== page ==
Forest History Center
2609 County Road 76
Grand Rapids, MN 55744


June 11 - Sept. 3, 2018:
Tues-Sat 10 am-5 pm
Closed Sun and Mon
Open July 4, 10 am-5 pm
Sept. 4 - Dec 31, 2018:
Saturday 10 am-4 pm
Call 218-327-4482 for group tours and school field trips.


  • $10 adults
  • $8 seniors
  • $8 college students
  • $8 veterans and active military
  • $6 children 5-17
  • Free for children 4 and under
  • Free for MNHS members



2018 Jul 17

Weather Forecast

Forests Today

Endangered Resource: Forests Today

Since the 1990s Minnesota has witnessed an astonishing turnaround in the economic impact of its forests through a second forest revolution. 

Today, the state's forest industries harvest approximately 3.8 million cords of wood fiber annually, very close to the harvest numbers at the peak of the white pine logging era. In addition, Minnesotans depend upon forestlands for multiple recreational needs and its intrinsic beauty. With careful management and involvement from all Minnesotans forest resources will continue to provide for generations.


Minnesota forest industries employ more than 60,000 people statewide, have a payroll of over $1 billion, and contribute nearly $6.5 billion annually to the state's economic wealth. The forest industry is the state's third-largest economic engine, behind agriculture and computers. Minnesota's forest industry is an international business.
But this growth relies on a steadily diminishing forest resource. Forest land available for industry and recreation has shrunk from 31.5 million acres in 1820 to about 15 million acres today.


Just as Minnesotans are demanding more forest products to support the economy they are demanding more from forests in the form of recreation.
For many years, popular activities have included hunting, camping, berry-picking and hiking. More recently, Minnesotans have added wildlife-viewing, photography, snowmobiling, cross-country-skiing, all-terrain vehicle use, mountain biking, horseback riding, personal car touring and eco-tourism to the list.
Many of these recreational pursuits are not compatible with one another. Snowmobiling and cross-country skiing, ATV use and horseback riding, can't share the same trails. With a growing demand for forest use, this creates pressure on forest lands and the ecosystem.

Forest Management

With careful management, forests can accommodate many economic, recreational and aesthetic needs. During the 1800s, forest resources were treated as consumable commodities rather than renewable resources. Today Minnesotans work to ensure the sustainability and health of the forests. Industries, government entities, individual landowners, environmental organizations and consumers all play a part in maintaining forest resources.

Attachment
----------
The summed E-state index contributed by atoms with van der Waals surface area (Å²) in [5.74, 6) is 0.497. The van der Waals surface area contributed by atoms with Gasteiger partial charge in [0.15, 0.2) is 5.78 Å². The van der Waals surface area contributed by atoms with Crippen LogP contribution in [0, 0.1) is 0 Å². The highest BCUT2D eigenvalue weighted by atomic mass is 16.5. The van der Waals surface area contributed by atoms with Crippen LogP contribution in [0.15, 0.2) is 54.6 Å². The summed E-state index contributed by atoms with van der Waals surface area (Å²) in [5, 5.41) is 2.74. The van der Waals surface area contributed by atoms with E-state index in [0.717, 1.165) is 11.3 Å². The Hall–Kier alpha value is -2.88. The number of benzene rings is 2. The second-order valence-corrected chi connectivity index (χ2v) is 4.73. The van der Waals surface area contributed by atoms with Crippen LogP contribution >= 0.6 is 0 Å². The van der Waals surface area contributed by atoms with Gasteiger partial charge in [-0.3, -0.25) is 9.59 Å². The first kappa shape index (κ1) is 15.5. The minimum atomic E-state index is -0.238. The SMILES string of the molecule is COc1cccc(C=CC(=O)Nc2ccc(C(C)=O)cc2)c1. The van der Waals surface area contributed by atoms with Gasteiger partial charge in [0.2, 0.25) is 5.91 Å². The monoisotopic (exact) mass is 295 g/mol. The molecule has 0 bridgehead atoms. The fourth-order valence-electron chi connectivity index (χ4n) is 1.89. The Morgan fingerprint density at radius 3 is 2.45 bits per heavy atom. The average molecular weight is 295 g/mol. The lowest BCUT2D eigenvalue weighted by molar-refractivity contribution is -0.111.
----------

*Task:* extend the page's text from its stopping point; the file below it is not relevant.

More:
In Minnesota, the legal underpinnings for forestry policy and use stem from the Sustainable Forest Resources Act of 1995. According to this law, it is the policy of the state to:
  • pursue the sustainable management, use and protection of the state's forest resources to achieve the state's economic, environmental and social goals
  • encourage cooperation and collaboration between public and private sectors in the management of the state's forest resources
  • recognize and consider forest resource issues, concerns and impacts at the site and landscape levels
  • recognize the broad array of perspectives regarding the management, use, and protection of the state's forest resources, and establish processes and mechanisms that seek
  • incorporate these perspectives in the planning and management of the state's forest resources.
In addition, the law establishes a Forest Resources Council to implement its initiatives and to advise local, state and federal government entities on forest policies and practices. The council is comprised of representatives from commercial logging contractors, conservation organizations, county land departments, environmental interests, forest products industry, game species management, labor organizations, Minnesota Indian Affairs Council, Minnesota Department of Natural Resources, nonindustrial private forest landowners, research and higher education, resort and tourism industry, secondary wood products manufacturers and the USDA Forest Service.
Even with such a diverse group of professionals working on forest resource issues, the general public still has a considerable role to play. Minnesotans purchase forest products daily, elect officials to make policy decisions on forest use, recreate in forest lands and seek aesthetic pleasure and enhanced quality of life from the state's forests.
Minnesotans must continue to be good stewards of this renewable resource.